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Weather: Mostly cloudy. A chance of showers with a slight chance of thunderstorms in the afternoon. Highs in the lower 80s. Southwest winds 10 to 15 mph with gusts up to 25 mph. Chance of rain 40 percent. Sunday Night: Partly cloudy. Cooler with lows in the mid 50s. West winds 5 to 10 mph.
Today at the Editor’s Glance:
Grace Community Food Pantry, 245 Education Way, Bunnell, drive-thru open today from 1 to 4 p.m. The food pantry is organized by Pastor Charles Silano and Grace Community Food Pantry, a Disaster Relief Agency in Flagler County. Feeding Northeast Florida helps local children and families, seniors and active and retired military members who struggle to put food on the table. Working with local grocery stores, manufacturers, and farms we rescue high-quality food that would normally be wasted and transform it into meals for those in need. The Flagler County School District provides space for much of the food pantry storage and operations. Call 386-586-2653 to help, volunteer or donate.
World Cup: Costa Rica and Japan are first up at 5 a.m. Japan can advance to the next round with a win. Then Belgium and Morocco at 8 a.m. Belgium, too, can advance with a win. At 11 it’s Croatia and Canada, with both teams desperate for a win if they are to keep their chances alive, and finally the marquee match of the day, Spain and Germany, with Spain in position to advance with a win and Germany still nursing their stunning loss to Japan and in need of a win to keep their chances alive. A tie will not do, though it won’t be necessarily eliminated them they tie.
In medias res: The Washington Post on Friday ran a piece that sounds familiar: “Florida beaches were already running low on sand. Then Ian and Nicole hit.” With these findings: “But these days the usual sources for sand — nearby underwater mounds and healthy beaches in other parts of the Sunshine State — are running low. What can be found is pricey. Rockwell estimates each house needs at least 275 dump truckloads pushed underneath to be saved — which at the current price of $1,200 a load comes out to $330,000 per home. […] A state report published over the summer — before the two hurricanes hit — found that more than half of Florida’s sandy beaches are critically eroded. […] Development is partly to blame. Sought-after oceanfront buildings take up space that might otherwise be home to protective sand dunes. Rising sea levels and stronger and more frequent hurricanes are also a factor.” We’ve been writing these lines so often. We still have a County Commission that continues to buy the state’s party line about “resiliency,” and not a word about climate change. One correction to the Post article: it understates the cost of dune renourishment in Flagler in the wake of Hurricanes Matthew and Irma by $20 million, maybe because the reporter assumed it was a mistake when told that it cost $20 million, not $2 million. Speaking of climate change: note the tundra specials below.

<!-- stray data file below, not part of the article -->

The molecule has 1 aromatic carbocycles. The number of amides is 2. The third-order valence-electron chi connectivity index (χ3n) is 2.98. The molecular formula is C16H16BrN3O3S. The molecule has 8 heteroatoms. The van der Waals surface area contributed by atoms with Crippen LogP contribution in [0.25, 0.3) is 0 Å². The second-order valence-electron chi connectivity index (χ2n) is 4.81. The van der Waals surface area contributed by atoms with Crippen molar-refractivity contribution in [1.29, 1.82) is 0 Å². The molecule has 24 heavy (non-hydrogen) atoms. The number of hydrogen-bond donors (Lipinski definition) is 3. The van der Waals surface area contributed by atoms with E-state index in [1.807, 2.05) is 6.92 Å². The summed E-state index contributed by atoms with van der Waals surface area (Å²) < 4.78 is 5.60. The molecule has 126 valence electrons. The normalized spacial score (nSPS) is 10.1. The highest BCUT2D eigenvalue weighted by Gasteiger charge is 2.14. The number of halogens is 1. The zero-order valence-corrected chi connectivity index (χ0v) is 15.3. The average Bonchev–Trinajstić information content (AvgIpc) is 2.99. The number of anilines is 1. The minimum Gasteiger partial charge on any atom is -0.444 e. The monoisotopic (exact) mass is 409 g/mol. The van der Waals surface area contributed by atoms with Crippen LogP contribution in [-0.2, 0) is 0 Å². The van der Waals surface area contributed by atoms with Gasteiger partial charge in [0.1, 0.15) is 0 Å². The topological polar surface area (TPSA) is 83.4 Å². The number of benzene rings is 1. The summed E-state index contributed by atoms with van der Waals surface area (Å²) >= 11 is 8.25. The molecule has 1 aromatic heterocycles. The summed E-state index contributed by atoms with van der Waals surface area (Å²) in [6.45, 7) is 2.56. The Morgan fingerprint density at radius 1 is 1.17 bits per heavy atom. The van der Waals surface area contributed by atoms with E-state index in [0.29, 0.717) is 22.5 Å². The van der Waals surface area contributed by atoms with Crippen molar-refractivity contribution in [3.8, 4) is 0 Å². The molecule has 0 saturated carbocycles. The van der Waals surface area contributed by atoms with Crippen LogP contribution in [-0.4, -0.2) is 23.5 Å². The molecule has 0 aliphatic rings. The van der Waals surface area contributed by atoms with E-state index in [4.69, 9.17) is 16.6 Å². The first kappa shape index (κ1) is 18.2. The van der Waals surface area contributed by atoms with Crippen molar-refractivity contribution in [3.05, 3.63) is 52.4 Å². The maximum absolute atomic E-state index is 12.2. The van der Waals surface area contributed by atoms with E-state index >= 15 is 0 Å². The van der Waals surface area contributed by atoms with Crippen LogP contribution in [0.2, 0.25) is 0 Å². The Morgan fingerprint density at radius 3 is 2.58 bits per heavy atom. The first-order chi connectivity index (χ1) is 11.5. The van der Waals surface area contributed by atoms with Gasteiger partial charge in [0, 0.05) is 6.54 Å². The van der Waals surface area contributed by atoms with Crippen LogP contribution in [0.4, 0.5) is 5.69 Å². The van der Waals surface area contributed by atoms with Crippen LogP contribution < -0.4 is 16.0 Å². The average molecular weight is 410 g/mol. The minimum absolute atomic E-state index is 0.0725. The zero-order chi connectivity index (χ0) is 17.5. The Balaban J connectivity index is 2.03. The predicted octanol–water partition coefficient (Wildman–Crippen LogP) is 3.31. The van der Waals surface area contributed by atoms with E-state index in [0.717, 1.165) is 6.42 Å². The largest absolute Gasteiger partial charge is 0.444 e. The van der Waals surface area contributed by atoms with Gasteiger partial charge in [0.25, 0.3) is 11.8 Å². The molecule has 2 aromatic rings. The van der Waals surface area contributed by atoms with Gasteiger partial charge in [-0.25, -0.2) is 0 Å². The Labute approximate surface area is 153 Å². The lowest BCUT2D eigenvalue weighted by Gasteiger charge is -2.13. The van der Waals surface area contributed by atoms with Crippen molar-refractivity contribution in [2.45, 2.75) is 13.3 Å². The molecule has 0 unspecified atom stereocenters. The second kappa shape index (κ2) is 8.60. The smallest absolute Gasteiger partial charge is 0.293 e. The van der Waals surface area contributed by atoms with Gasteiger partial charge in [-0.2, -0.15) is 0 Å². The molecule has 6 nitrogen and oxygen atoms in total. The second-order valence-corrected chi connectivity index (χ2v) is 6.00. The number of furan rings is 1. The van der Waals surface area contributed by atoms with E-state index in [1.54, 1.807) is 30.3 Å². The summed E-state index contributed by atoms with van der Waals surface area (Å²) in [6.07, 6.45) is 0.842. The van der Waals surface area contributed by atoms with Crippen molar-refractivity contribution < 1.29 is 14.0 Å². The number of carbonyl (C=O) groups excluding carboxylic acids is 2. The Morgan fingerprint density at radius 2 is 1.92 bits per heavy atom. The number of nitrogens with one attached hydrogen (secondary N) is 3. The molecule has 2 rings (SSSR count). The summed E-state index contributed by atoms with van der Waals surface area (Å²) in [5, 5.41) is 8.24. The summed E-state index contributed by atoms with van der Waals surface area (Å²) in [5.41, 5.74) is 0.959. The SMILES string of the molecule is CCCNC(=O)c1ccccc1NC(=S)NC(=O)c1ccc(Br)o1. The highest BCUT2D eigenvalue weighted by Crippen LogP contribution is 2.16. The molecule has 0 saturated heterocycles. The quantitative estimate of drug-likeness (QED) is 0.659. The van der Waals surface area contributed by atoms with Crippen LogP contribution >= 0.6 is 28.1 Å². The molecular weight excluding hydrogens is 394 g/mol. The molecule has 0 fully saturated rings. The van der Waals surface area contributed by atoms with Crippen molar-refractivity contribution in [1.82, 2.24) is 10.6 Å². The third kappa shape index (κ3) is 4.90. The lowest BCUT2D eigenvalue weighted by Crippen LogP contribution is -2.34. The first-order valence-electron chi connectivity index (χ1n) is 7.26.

Flagler Beach Webcam:
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Free For All Fridays With Host David Ayres on WNZF
Blue 22 Forum
LGBTQ+ Night at Flagler Beach’s Coquina Coast Brewing Company
Flagler Beach Farmers Market
Grace Community Food Pantry on Education Way
Gamble Jam at Gamble Rogers Memorial State Recreation Area
For the full calendar, go here.
“Fragile” just does not appear to be a proper term for a rugged, essentially uninvaded landscape covering tens of thousands of square miles–a place so vast and unpeopled that if anyone could figure out how to steal Italy, Alaska would be a place to hide it. Meanwhile, earnest ecologues write and speak about the “fragile” tundra, this “delicate” ocean of barren land. The words sound effete, but the terrain is nonetheless vulnerable. There is ice under the tundra, mixed with soil as permafrost, in some places two thousand feet deep. The tundra vegetation, living and dead, provides insulation that keeps the summer sun from melting the permafrost. If something pulls away the insulation and melting occurs, the soil will settle and the water may run off. The earth, in such circumstances, does not restore itself. In the nineteen-sixties, a bulldozer working for Geophysical Service, Inc., an oil-exploration company, wrote the initials G.S.I. in Arctic Alaskan tundra. The letters were two hundred feet from top to bottom, and near them the bulldozer cut an arrow–an indicator for pilots. Thermokarst (thermal erosion) followed, and slumpage. The letters and the arrow are now odd-shaped ponds, about eight feet deep. For many generations that segment of tundra will say “G.S.I.” Tundra is even sensitive to snow machines. They compress snow, and cut off much of the air that would otherwise get to the vegetation. Evidence appears in summer. The snow machines have left brown trails on ground they never touched.
–From John McPhee’s Coming Into the Country (1976).
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